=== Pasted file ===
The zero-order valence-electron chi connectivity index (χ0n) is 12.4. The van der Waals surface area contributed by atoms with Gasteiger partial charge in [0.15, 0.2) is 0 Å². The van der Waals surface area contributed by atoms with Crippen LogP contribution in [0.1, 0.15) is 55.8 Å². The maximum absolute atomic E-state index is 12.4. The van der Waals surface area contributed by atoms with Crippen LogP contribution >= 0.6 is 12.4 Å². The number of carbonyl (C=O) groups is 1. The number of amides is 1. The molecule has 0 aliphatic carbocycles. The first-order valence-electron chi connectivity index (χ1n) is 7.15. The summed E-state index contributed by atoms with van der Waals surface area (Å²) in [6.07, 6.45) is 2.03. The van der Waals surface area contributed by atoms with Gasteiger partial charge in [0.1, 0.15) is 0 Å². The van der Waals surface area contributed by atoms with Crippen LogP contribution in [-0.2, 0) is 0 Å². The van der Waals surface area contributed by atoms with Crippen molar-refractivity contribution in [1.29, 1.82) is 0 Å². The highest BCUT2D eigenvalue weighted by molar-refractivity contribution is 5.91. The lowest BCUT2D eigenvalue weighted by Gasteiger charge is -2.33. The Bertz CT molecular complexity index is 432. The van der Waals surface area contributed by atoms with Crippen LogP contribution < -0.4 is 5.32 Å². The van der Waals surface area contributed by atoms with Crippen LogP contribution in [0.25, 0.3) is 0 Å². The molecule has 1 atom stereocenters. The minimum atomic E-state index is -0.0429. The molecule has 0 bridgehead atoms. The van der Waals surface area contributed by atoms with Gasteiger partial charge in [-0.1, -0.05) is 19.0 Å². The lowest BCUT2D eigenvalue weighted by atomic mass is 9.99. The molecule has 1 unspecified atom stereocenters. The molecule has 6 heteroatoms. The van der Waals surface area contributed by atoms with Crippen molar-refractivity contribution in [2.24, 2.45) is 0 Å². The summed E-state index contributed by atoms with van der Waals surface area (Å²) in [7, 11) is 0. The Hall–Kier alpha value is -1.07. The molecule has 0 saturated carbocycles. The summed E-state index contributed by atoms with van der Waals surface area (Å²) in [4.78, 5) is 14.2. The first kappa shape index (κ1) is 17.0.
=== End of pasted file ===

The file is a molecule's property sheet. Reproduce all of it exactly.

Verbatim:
The zero-order valence-electron chi connectivity index (χ0n) is 12.4. The van der Waals surface area contributed by atoms with Gasteiger partial charge in [0.15, 0.2) is 0 Å². The van der Waals surface area contributed by atoms with Crippen LogP contribution in [0.1, 0.15) is 55.8 Å². The maximum absolute atomic E-state index is 12.4. The van der Waals surface area contributed by atoms with Crippen LogP contribution >= 0.6 is 12.4 Å². The number of carbonyl (C=O) groups is 1. The number of amides is 1. The molecule has 0 aliphatic carbocycles. The first-order valence-electron chi connectivity index (χ1n) is 7.15. The summed E-state index contributed by atoms with van der Waals surface area (Å²) in [6.07, 6.45) is 2.03. The van der Waals surface area contributed by atoms with Gasteiger partial charge in [0.1, 0.15) is 0 Å². The van der Waals surface area contributed by atoms with Crippen LogP contribution in [-0.2, 0) is 0 Å². The van der Waals surface area contributed by atoms with Crippen molar-refractivity contribution in [1.29, 1.82) is 0 Å². The highest BCUT2D eigenvalue weighted by molar-refractivity contribution is 5.91. The lowest BCUT2D eigenvalue weighted by Gasteiger charge is -2.33. The Bertz CT molecular complexity index is 432. The van der Waals surface area contributed by atoms with Crippen LogP contribution < -0.4 is 5.32 Å². The van der Waals surface area contributed by atoms with Crippen LogP contribution in [0.25, 0.3) is 0 Å². The molecule has 1 atom stereocenters. The minimum atomic E-state index is -0.0429. The molecule has 0 bridgehead atoms. The van der Waals surface area contributed by atoms with Gasteiger partial charge in [-0.1, -0.05) is 19.0 Å². The lowest BCUT2D eigenvalue weighted by atomic mass is 9.99. The molecule has 1 unspecified atom stereocenters. The molecule has 6 heteroatoms. The van der Waals surface area contributed by atoms with Crippen molar-refractivity contribution in [2.24, 2.45) is 0 Å². The summed E-state index contributed by atoms with van der Waals surface area (Å²) in [7, 11) is 0. The Hall–Kier alpha value is -1.07. The molecule has 0 saturated carbocycles. The summed E-state index contributed by atoms with van der Waals surface area (Å²) in [4.78, 5) is 14.2. The first kappa shape index (κ1) is 17.0.